(7) Industrial hemp. – All parts and varieties of the plant Cannabis sativa (L.), cultivated or possessed by a grower licensed by the Commission, whether growing or not, that contain a delta‑9 tetrahydrocannabinol concentration of not more than three‑tenths of one percent (0.3%) on a dry weight basis.
(7a) Industrial hemp research program. – The research program established pursuant to G.S. 106‑568.53(1).
(7b) State land grant university. – North Carolina State University and North Carolina A&T State University.
(8) Tetrahydrocannabinol or THC. – The natural or synthetic equivalents of the substances contained in the plant, or in the resinous extractives of, cannabis, or any synthetic substances, compounds, salts, or derivatives of the plant or chemicals and their isomers with similar chemical structure and pharmacological activity."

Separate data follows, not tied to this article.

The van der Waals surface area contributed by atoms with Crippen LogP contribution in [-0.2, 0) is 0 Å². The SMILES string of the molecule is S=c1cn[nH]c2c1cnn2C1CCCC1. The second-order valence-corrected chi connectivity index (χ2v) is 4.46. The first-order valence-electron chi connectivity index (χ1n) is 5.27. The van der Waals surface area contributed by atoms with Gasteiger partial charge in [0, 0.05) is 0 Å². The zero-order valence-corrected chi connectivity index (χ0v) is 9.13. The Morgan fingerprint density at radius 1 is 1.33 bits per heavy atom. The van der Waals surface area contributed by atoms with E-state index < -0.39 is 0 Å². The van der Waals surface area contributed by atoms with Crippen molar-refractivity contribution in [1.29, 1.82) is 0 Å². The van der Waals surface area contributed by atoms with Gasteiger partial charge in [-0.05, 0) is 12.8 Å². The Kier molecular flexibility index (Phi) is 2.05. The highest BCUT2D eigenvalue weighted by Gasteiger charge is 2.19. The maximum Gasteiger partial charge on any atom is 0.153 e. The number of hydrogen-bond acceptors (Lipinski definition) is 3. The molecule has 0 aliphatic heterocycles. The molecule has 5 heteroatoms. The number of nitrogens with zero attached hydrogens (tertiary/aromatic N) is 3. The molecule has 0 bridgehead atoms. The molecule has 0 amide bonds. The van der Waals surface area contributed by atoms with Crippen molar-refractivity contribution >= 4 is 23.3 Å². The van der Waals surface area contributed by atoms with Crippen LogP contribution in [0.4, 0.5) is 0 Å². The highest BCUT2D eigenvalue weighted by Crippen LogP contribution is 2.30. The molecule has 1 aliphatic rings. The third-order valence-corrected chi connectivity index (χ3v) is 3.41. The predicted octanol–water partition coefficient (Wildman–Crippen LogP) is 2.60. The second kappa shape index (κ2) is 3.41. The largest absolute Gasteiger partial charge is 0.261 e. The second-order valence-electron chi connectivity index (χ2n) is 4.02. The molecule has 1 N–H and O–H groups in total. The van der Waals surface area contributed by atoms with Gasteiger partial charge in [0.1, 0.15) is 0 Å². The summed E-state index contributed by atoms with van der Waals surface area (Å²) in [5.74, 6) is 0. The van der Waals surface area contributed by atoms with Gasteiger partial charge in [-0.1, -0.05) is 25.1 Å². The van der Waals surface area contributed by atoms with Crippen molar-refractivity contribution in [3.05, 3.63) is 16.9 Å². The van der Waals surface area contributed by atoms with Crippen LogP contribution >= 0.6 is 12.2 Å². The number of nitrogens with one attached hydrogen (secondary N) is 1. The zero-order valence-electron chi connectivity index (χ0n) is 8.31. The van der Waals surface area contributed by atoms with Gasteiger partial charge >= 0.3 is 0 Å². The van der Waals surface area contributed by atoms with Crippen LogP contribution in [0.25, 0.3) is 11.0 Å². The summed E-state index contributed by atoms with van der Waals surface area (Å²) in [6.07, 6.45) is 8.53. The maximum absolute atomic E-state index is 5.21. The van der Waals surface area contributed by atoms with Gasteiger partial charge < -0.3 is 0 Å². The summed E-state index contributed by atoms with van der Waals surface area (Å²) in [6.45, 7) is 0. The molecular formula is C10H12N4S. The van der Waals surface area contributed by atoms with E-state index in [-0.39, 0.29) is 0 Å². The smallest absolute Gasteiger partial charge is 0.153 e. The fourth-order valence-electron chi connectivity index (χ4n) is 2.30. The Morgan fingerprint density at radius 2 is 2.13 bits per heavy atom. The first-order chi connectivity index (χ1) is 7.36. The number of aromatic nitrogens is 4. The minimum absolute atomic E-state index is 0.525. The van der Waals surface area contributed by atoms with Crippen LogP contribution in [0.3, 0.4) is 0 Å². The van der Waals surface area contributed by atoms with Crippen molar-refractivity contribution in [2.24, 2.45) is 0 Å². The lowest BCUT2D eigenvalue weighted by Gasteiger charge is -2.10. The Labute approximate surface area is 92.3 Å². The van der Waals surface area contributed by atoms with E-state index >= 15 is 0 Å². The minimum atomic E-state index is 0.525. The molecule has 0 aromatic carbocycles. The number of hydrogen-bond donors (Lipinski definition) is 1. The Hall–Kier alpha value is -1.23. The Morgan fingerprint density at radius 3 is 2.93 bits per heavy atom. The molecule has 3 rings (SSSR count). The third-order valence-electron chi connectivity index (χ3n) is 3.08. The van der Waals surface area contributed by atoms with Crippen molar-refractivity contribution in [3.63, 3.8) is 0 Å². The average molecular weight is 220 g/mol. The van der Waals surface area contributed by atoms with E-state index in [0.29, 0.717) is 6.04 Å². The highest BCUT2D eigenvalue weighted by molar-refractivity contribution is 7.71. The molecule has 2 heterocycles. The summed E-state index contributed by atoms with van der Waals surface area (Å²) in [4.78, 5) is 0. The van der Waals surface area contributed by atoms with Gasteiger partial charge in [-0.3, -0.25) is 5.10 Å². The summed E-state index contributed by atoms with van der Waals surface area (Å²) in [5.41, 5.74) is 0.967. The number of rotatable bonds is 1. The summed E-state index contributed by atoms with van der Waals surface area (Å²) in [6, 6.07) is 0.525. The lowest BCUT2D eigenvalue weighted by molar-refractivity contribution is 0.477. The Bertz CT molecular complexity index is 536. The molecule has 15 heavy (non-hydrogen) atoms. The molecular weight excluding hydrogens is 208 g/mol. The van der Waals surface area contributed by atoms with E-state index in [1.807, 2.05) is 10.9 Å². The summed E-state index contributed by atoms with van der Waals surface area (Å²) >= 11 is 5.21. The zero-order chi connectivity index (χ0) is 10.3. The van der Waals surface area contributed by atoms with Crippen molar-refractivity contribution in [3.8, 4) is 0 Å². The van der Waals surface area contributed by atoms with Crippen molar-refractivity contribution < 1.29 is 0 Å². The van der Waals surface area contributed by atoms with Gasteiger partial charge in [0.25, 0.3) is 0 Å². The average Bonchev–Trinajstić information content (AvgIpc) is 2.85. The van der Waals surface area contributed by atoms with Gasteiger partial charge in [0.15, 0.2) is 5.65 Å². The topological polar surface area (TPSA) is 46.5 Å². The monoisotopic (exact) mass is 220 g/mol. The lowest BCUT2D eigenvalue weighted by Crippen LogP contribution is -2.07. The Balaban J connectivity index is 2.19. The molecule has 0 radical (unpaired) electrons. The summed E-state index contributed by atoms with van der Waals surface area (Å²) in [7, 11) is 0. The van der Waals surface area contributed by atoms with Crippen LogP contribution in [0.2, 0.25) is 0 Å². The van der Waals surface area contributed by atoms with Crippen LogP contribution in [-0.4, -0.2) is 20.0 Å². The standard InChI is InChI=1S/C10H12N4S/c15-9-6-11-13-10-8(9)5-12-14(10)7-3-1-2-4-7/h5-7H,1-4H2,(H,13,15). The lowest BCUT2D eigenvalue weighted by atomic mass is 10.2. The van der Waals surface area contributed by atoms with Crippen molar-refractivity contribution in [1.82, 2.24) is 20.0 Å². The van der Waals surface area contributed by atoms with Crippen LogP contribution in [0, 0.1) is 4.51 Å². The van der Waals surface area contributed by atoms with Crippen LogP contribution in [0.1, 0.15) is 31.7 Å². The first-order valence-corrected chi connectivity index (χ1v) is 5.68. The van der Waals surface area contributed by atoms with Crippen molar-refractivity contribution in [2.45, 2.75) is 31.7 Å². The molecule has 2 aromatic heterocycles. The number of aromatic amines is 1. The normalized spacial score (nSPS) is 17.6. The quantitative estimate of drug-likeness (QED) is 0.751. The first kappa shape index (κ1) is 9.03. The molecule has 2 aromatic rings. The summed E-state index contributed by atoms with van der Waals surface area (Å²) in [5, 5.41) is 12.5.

SECTION 2. G.S. 106‑568.52 reads as rewritten:
"§ 106‑568.52. North Carolina Industrial Hemp Commission.
(a) Creation and Membership.
– The North Carolina Industrial Hemp Commission is established and shall
five nine members as follows:
(1) The Commissioner of Agriculture or the Commissioner's designee, who shall serve as vice‑chair.
(2) One appointed by the General Assembly upon recommendation of the President Pro Tempore of the Senate in accordance with G.S. 120‑121, who shall at the time of appointment be a municipal chief of police.